Hamstring injuries are a sports epidemic.
From 2001 to 2014, hamstring injuries increased by an average of 2.4% per year (Ekstrand et al, 2016). A hamstring injury now often assures an athlete is out for a minimum of 3-5 weeks, and suffering just one hamstring injury puts you at serious risk of recurring problems in that area. After injuring their hamstring for the first time, many athletes will suffer an additional injury within one year of their return to sport. Given the severity and reoccurrence of hamstring injuries, everybody is after a magic pill to prevent that first instance from occurring.
Unfortunately, like the risk of throwing a baseball at 95 mph, the nature of high velocity sprinting in sport is that it’s very demanding on the hamstrings. There’s a fine line between lightning speed and a hamstring injury.
For a quick reminder of basic anatomy, the hamstring group is made-up of 3 muscles:
- Biceps Femoris (lateral group)
As sprinting speeds increase, so does the stress, strain and contraction velocity of all the hamstring musculature. These increases are necessary for faster running speeds, but also a culprit behind hamstring injuries.
A recent review by Schache et al (2012) looked at the mechanics of the hamstring group during sprinting. Here’s what they found:
- The long head of the biceps femoris had the largest peak musculotendon strain (12.0% increase).
- The semitendinosus had the greatest musculotendon lengthening velocity.
- Semimembranosus produced the highest musculotendon force, absorbed and generated the most musculotendon power, and performed the largest amount of concentric and eccentric work.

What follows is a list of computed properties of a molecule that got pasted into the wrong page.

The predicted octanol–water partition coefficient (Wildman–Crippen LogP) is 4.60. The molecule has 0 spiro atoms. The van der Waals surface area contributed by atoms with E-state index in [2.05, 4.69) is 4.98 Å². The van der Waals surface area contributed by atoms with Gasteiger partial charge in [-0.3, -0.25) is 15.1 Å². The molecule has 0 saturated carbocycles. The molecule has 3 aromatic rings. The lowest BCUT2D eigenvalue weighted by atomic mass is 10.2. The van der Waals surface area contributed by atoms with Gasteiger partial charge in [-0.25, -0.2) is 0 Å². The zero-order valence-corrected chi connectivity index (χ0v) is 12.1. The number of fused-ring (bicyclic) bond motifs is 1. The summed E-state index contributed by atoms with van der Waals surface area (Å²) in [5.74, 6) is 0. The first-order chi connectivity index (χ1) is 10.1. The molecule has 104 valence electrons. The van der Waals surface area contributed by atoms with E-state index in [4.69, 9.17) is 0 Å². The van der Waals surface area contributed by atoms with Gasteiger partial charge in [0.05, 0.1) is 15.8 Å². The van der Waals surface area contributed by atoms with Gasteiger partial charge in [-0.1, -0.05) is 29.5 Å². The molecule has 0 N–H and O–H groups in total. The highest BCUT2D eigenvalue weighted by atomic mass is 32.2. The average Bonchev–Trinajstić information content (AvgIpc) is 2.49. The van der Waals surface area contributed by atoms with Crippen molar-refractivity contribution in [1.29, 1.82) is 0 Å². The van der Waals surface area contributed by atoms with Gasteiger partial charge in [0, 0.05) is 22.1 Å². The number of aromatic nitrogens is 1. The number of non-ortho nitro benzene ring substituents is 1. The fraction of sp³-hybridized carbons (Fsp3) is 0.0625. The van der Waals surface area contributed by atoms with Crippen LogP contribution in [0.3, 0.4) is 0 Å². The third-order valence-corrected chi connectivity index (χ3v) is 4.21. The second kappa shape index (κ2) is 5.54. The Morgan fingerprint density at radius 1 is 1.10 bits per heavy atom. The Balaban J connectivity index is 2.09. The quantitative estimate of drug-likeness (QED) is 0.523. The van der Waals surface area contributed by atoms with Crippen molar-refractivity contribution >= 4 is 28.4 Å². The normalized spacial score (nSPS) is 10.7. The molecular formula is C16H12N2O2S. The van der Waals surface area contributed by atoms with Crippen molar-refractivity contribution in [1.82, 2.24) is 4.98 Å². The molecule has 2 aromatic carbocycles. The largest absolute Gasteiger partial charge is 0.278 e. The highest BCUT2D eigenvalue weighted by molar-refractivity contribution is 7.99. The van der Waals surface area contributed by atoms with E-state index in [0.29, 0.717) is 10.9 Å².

As you can see, as a whole, the hamstring complex undergoes large changes in muscle length, force and velocity during sprinting. The fact the biceps femoris exhibited the greatest peak musculotendon strain meshes with research showing the femoris is the most oft-injured hamstring muscle.
As your leg swings down just prior to ground contact during a sprint, there is a large stretch going through the hamstrings. Reed Ferber, Director of the Running Injury Clinic at the University of Calgary, explained this action in an article for The Conversation.
“At the knee, (the hamstring) muscles act to slow down your leg as it swings forward very quickly during in preparation for footstrike. It’s this action that commonly leads to injuries because the muscle is trying to shorten and contract, but the knee is extending very quickly, which pulls on the hamstring and creates a tremendous amount of strain,” Ferber writes.
The amount of eccentric and isometric contraction, before and at ground contact, paired with incredible velocities and muscle length, is a recipe for disaster. It’s also inevitable if you want to run fast.
In fact, it is during these two phases (late swing and early ground contact) where most hamstring injuries occur. During this transition from air to ground, under high velocities and forces, the risks for a muscle-tendon strain are at their highest. Since we can’t avoid these actions if we’re going to sprint and sprint fast, we must train our body to be better prepared and equipped to handle them.
Knowing when and how the muscles of your hamstring complex interact is important to help train speed in a specific manner that prepares the tissues for the demands of high velocity sprinting.
In part two, we’ll cover how we can build high-speed hammies that will not only help us run faster, but also endure the incredible amounts of stress that come along with it. We’ll hit on important concepts like:
- Strength at Length
- High Force and High Velcoty Training
- Learning to Relax and Release Tension
- Applying Plyometric Concepts to the Hamstrings
Photo Credit: Tom Jenkins/Getty Images